Americans More Likely to Buy Pole Dancing Classes Than Gym Memberships, Says LivingSocial

When there are discounts involved and only 24 hours to decide whether to buy, Americans are more likely to purchase pole dancing classes over gym memberships. They also opt for Mexican food more than sushi, and lasers rather than waxing for removing unwanted hair.

At least that’s what LivingSocial found after studying the four million daily deals it sold in the U.S. during the second quarter. The Washington, D.C.-based company, which is the second-largest provider of online deals in the U.S. after Groupon, segmented the vouchers into four broad categories: Beauty, food/dining out, fitness and entertainment.

LivingSocial said its most active members are based in its home town of Washington, D.C., but are also represented in California, New York, Texas and Florida.

Within the fitness category, yoga was by far the most flexible form of exercise, having sold 92,242 vouchers, followed by boot camp with 27,073 deals sold. But pole dancing beat out gym memberships for third place, with 19,972 vouchers sold versus 16,125 gym memberships.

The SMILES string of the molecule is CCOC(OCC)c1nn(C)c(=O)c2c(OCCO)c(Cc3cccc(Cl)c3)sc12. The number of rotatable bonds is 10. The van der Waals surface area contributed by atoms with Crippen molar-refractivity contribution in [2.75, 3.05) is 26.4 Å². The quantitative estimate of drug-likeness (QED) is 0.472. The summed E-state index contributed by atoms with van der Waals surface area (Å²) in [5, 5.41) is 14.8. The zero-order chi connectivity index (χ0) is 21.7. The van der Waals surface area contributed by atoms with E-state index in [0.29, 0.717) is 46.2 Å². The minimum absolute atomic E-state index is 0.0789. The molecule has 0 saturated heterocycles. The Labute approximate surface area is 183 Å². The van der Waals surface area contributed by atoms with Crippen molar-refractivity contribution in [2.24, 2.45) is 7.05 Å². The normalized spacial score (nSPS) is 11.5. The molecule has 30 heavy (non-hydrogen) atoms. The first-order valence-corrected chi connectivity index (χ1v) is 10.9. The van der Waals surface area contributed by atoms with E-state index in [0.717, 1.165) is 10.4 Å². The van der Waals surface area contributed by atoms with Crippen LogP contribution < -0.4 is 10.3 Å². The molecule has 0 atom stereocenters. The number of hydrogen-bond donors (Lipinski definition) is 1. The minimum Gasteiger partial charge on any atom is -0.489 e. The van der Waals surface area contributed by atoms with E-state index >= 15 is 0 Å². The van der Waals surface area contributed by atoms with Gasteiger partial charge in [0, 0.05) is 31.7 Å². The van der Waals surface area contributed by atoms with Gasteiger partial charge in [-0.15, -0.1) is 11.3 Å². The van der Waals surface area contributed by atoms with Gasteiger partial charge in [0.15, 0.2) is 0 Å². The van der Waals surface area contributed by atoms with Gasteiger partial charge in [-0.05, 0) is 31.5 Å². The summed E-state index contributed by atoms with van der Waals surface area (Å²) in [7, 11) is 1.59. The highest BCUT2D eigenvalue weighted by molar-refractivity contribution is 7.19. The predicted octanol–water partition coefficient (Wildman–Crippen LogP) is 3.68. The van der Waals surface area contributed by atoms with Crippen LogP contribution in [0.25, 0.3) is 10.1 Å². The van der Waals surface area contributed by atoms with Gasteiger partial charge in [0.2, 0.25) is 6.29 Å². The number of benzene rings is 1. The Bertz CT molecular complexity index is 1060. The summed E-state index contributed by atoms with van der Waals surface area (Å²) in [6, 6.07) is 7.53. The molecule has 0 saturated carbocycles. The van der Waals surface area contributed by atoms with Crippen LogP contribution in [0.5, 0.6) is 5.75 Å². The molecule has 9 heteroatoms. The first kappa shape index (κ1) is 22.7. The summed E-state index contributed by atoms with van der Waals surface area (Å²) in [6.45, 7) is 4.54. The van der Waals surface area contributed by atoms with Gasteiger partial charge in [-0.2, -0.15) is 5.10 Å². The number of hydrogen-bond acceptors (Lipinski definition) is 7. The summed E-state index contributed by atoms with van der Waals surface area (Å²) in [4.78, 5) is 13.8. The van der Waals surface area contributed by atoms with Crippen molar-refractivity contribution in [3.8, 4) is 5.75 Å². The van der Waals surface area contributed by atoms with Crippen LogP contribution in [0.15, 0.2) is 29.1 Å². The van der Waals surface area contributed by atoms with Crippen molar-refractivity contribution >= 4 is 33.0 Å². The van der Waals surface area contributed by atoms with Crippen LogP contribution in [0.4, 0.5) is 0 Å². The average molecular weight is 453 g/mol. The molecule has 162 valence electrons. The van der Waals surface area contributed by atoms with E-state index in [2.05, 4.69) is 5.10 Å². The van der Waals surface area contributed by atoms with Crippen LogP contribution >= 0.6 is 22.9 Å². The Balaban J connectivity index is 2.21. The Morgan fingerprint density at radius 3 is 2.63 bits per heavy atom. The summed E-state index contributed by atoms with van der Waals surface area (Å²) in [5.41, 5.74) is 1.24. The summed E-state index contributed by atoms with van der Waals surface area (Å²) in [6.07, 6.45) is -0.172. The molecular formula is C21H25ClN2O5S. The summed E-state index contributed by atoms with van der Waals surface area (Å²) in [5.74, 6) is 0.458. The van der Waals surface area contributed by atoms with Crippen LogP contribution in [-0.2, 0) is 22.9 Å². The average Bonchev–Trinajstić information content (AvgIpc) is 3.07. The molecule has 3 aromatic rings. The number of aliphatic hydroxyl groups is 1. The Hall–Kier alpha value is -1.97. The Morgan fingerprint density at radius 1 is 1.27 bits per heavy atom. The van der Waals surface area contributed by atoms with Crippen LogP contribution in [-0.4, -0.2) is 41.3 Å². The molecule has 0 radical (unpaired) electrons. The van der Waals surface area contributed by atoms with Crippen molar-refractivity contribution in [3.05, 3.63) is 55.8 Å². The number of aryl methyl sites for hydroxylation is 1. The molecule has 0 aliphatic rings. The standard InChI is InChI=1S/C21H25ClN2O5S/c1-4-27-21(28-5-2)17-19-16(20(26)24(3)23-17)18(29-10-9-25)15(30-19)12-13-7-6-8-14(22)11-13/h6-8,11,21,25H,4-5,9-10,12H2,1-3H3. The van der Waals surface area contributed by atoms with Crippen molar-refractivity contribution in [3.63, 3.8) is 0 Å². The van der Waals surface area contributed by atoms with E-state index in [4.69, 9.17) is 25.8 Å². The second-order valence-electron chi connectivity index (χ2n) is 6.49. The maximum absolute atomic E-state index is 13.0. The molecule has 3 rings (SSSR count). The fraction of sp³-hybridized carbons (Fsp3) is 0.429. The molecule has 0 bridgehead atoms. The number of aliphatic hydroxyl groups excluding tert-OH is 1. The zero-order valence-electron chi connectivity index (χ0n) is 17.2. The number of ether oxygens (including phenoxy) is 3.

The most popular beauty service is massage, with 154,085 selling in the second quarter. At that rate, massages outsold the top-selling item from each category. Within beauty, manicures and pedicures came in second, but sold less than half as many.

Mexican restaurants topped the food category, selling 107,159 vouchers, followed closely by pizzerias. Sushi restaurants came in third, selling 50,491.

In the entertainment category, golf shot to the top of the charts with 60,628 rounds sold (which translates to 1,091,304 holes, LivingSocial says). Boat cruises floated into second with 46,665 sold, followed by theater, wine tasting and cooking classes.

In contrast, Groupon revealed in its IPO filing that it offers roughly 140 different types of businesses, services and activities that fall into six broad categories. The following chart shows the percentage of deals offered worldwide across these categories in the first quarter of 2011:


Latest Video

View all videos »

Search »

The problem with the Billionaire Savior phase of the newspaper collapse has always been that billionaires don’t tend to like the kind of authority-questioning journalism that upsets the status quo.

— Ryan Chittum, writing in the Columbia Journalism Review about the promise of Pierre Omidyar’s new media venture with Glenn Greenwald